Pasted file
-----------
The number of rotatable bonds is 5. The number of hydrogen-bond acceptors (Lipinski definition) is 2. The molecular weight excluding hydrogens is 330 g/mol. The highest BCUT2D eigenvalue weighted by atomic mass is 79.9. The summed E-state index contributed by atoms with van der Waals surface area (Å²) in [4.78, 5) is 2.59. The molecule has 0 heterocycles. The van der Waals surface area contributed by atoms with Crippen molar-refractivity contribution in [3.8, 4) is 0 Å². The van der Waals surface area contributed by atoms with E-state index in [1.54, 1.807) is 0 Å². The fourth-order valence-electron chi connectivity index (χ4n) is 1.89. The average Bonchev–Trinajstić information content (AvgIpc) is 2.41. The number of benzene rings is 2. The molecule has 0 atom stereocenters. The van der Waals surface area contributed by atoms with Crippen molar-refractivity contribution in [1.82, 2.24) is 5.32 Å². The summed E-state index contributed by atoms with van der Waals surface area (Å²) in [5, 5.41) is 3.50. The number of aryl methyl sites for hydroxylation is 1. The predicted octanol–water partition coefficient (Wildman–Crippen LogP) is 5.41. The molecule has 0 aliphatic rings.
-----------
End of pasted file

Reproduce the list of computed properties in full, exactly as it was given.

The number of rotatable bonds is 5. The number of hydrogen-bond acceptors (Lipinski definition) is 2. The molecular weight excluding hydrogens is 330 g/mol. The highest BCUT2D eigenvalue weighted by atomic mass is 79.9. The summed E-state index contributed by atoms with van der Waals surface area (Å²) in [4.78, 5) is 2.59. The molecule has 0 heterocycles. The van der Waals surface area contributed by atoms with Crippen molar-refractivity contribution in [3.8, 4) is 0 Å². The van der Waals surface area contributed by atoms with E-state index in [1.54, 1.807) is 0 Å². The fourth-order valence-electron chi connectivity index (χ4n) is 1.89. The average Bonchev–Trinajstić information content (AvgIpc) is 2.41. The number of benzene rings is 2. The molecule has 0 atom stereocenters. The van der Waals surface area contributed by atoms with Crippen molar-refractivity contribution in [1.82, 2.24) is 5.32 Å². The summed E-state index contributed by atoms with van der Waals surface area (Å²) in [5, 5.41) is 3.50. The number of aryl methyl sites for hydroxylation is 1. The predicted octanol–water partition coefficient (Wildman–Crippen LogP) is 5.41. The molecule has 0 aliphatic rings.